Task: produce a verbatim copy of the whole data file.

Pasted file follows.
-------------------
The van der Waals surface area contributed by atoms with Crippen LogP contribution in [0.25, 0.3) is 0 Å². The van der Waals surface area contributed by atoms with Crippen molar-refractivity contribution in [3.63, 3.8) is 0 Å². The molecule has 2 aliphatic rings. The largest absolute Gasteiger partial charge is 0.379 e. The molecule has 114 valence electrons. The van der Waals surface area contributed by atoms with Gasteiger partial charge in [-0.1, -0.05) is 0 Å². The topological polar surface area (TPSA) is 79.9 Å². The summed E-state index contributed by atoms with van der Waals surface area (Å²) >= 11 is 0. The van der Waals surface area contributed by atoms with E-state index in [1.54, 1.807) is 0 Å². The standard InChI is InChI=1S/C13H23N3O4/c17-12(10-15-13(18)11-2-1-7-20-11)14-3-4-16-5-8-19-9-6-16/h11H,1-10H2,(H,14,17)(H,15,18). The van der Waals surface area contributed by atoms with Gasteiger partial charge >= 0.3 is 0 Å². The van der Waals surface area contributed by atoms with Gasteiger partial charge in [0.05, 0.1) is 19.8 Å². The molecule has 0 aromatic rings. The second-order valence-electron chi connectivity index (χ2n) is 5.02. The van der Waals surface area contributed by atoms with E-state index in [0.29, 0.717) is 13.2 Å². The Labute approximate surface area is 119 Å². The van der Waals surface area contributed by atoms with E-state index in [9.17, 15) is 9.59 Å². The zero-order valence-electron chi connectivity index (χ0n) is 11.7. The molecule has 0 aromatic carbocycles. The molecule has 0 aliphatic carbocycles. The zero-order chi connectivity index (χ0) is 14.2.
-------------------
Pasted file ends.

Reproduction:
The van der Waals surface area contributed by atoms with Crippen LogP contribution in [0.25, 0.3) is 0 Å². The van der Waals surface area contributed by atoms with Crippen molar-refractivity contribution in [3.63, 3.8) is 0 Å². The molecule has 2 aliphatic rings. The largest absolute Gasteiger partial charge is 0.379 e. The molecule has 114 valence electrons. The van der Waals surface area contributed by atoms with Gasteiger partial charge in [-0.1, -0.05) is 0 Å². The topological polar surface area (TPSA) is 79.9 Å². The summed E-state index contributed by atoms with van der Waals surface area (Å²) >= 11 is 0. The van der Waals surface area contributed by atoms with E-state index in [1.54, 1.807) is 0 Å². The standard InChI is InChI=1S/C13H23N3O4/c17-12(10-15-13(18)11-2-1-7-20-11)14-3-4-16-5-8-19-9-6-16/h11H,1-10H2,(H,14,17)(H,15,18). The van der Waals surface area contributed by atoms with Gasteiger partial charge >= 0.3 is 0 Å². The van der Waals surface area contributed by atoms with Gasteiger partial charge in [0.05, 0.1) is 19.8 Å². The molecule has 0 aromatic rings. The second-order valence-electron chi connectivity index (χ2n) is 5.02. The van der Waals surface area contributed by atoms with E-state index in [0.29, 0.717) is 13.2 Å². The Labute approximate surface area is 119 Å². The van der Waals surface area contributed by atoms with E-state index in [9.17, 15) is 9.59 Å². The zero-order valence-electron chi connectivity index (χ0n) is 11.7. The molecule has 0 aromatic carbocycles. The molecule has 0 aliphatic carbocycles. The zero-order chi connectivity index (χ0) is 14.2.